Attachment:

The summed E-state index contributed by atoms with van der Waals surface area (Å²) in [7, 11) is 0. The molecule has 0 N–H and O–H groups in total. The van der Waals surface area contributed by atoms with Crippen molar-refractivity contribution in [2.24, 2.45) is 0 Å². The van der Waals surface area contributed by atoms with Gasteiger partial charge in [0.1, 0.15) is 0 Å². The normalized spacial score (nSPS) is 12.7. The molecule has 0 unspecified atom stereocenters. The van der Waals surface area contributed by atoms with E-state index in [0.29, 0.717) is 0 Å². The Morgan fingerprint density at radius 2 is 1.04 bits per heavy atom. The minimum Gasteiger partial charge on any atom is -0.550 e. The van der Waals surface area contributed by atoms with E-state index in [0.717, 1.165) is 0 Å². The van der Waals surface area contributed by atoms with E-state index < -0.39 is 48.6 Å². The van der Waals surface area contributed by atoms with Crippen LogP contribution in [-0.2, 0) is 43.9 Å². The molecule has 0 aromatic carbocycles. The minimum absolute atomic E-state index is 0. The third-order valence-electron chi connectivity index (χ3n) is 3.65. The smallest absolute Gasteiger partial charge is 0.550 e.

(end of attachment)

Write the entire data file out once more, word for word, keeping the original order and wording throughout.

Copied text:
The summed E-state index contributed by atoms with van der Waals surface area (Å²) in [7, 11) is 0. The molecule has 0 N–H and O–H groups in total. The van der Waals surface area contributed by atoms with Crippen molar-refractivity contribution in [2.24, 2.45) is 0 Å². The van der Waals surface area contributed by atoms with Gasteiger partial charge in [0.1, 0.15) is 0 Å². The normalized spacial score (nSPS) is 12.7. The molecule has 0 unspecified atom stereocenters. The van der Waals surface area contributed by atoms with E-state index in [0.29, 0.717) is 0 Å². The Morgan fingerprint density at radius 2 is 1.04 bits per heavy atom. The minimum Gasteiger partial charge on any atom is -0.550 e. The van der Waals surface area contributed by atoms with E-state index in [0.717, 1.165) is 0 Å². The van der Waals surface area contributed by atoms with E-state index < -0.39 is 48.6 Å². The van der Waals surface area contributed by atoms with Crippen LogP contribution in [-0.2, 0) is 43.9 Å². The molecule has 0 aromatic carbocycles. The minimum absolute atomic E-state index is 0. The third-order valence-electron chi connectivity index (χ3n) is 3.65. The smallest absolute Gasteiger partial charge is 0.550 e.